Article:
Judge James M. Fitzgerald BA, LLB’51 dies; had major impact on Alaska law
Judge James M. Fitzgerald, a former Willamette football star, a war hero and a lawyer and judge who helped shape Alaska’s legal system, has died. He was 90 and lived in Santa Rosa, Calif.
Fitzgerald was a freshman football player for Willamette until the night before the bombs began to fall on Pearl Harbor. Immediately issued a uniform, he went on to earn three Air Medals and the Distinguished Flying Cross for his service as a Marine gunner in the Pacific. After the war he returned to Willamette, earning undergraduate and law degrees before packing up his car and heading to Alaska. Fitzgerald applied for a job as assistant U.S. attorney in Ketchikan, which was then wild and lawless, and he built a reputation for being fearless and independent.
The U.S. Department of Justice transferred him to Anchorage, where he became city attorney. After Alaska became a state in 1959, the first governor appointed Fitzgerald special legal counsel. He later became a superior court judge and a state Supreme Court justice.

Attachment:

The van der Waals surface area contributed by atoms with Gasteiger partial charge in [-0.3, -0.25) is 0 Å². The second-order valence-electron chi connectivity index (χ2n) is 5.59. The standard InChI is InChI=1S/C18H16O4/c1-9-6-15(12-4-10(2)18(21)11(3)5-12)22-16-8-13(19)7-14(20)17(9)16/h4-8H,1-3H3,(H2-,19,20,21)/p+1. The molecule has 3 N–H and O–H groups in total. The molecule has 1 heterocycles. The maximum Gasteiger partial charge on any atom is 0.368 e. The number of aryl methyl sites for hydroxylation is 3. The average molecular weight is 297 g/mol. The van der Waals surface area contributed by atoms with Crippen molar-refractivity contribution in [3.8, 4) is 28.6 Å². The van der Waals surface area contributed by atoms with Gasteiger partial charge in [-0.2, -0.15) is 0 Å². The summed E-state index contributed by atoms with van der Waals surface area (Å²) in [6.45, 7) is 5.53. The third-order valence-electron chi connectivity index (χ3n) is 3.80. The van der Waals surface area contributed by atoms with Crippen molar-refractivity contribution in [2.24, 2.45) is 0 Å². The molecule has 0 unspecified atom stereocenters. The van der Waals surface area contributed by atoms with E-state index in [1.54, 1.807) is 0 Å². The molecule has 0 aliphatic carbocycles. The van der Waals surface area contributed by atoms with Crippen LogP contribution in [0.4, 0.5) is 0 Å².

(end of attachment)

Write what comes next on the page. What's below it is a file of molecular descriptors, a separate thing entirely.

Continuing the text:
Because Alaska had no judiciary and thus no case law from which to draw, every case Fitzgerald argued as an attorney and every decision he made on the bench became part of the state’s rule of law. In 1975 President Gerald Ford appointed him a U.S. District Judge for the District of Alaska. He took senior judge status in 1989 and heard federal cases throughout Alaska and the Ninth Circuit well into his 80s.
“Alaska has lost a distinguished jurist and a good friend,” said U.S. District Judge H. Russel Holland.
Fitzgerald is survived by a wife and four children.
To read a profile about Fitzgerald in the Fall 2004 issue of Willamette Lawyer, click here.
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